You may have noticed that native instruments recently uploaded a series of interesting videos with Ritchie Hawtin explaining his work flow with Traktor. Mr. Hawtin was legitimately one of the first proponents of digital djing and did some very creative work with music and visuals at Mutek several years back, but he has not shown us anything new in a while. So it was nice to see a fresh take on his current work flow which exhibit 2 excellent techniques that you need to know. Thats brings us to our letter of the week:
I need help with traktor. If you watch the above video, Richie Hawtin somehow gets all of his 4 decks to sync up after he kicks out of his loops. How is this done? I know he assigns a sync button to the loop button as a double function, but how is it actually done? Thank you
The technique he is demonstrating in the video is very simple but highly effective as some of the best ones usually are. It involves double assigning any button to “Deck Loop” and “Phase Sync”. This is called a macro command where one key stroke performs several actions. Take a look at this photo and you will see how I have added that technique to our own VCI-100 SE TKS file.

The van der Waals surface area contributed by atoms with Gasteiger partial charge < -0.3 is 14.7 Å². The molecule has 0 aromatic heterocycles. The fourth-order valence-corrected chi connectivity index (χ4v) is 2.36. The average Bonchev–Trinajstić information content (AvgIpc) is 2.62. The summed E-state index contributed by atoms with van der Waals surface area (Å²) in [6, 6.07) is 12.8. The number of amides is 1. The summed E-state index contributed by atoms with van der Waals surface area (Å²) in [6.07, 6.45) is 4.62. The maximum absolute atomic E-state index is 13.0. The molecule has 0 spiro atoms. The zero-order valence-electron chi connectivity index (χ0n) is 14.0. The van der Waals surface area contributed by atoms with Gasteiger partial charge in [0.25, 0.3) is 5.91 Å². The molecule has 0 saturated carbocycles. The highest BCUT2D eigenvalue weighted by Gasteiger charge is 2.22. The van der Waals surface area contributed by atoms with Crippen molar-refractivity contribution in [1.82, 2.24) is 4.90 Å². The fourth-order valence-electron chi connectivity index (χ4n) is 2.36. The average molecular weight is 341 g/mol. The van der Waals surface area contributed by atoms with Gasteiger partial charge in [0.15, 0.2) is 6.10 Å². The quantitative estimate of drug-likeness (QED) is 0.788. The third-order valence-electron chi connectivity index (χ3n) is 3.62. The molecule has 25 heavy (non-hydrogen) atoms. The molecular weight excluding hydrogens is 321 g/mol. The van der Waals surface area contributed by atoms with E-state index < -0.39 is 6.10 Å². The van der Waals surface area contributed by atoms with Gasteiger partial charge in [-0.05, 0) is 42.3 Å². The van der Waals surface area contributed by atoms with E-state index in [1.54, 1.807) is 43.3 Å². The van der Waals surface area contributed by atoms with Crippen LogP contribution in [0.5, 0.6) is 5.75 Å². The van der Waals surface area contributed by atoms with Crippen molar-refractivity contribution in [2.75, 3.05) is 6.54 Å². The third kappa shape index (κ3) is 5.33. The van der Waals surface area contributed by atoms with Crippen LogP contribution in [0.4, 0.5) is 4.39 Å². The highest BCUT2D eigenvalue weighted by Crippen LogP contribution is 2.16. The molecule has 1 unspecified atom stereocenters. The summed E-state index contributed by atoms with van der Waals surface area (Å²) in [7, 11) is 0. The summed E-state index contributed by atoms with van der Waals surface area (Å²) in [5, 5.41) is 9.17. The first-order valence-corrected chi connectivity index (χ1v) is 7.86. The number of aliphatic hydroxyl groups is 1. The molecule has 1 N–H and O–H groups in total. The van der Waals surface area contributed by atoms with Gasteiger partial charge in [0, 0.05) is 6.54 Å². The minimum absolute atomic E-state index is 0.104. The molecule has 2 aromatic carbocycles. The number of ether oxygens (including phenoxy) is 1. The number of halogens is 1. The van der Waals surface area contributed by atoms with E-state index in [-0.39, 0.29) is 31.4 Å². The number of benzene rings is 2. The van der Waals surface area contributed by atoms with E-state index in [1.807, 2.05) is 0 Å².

In the above TKS you see that 3 functions are in red which is telling me that they are all assigned to the same midi button. The “Loop Active/Out” command tells my midi controller to light up when the function is engaged. I have deck phase sync set to “HOLD” so it only works as long as the button is held down. Then I can adjust the sync manually to suit the song.
What does Deck Phase Sync do?
It automatically lines up the peak transients (highest points of enegry, usually the kick and snare) of 2 songs. It does not match the tempo but lines up the beats so they are hopefully in time.
Why would you do that?
When you start working with multiple micro loops, things can get confusing. Releasing the loop on time is almost impossible, especially if you want to release several micro loops at once. In Ritchie’s example he has 2 tracks mixing together and just before a build up drops 2 loops, works them into a mush and then releases both loops. Since releasing the loop also engages a temporary sync, the tracks will release on time together- a nearly impossible feat otherwise.
You might start playing around with this technique and realize:
“cool, this works great on most tracks but some come back together and are slightly off”. That question brings up a very important topic that we will cover next week on Monday. Its questions of Phase, beat markers and on the fly beat marker position nudging!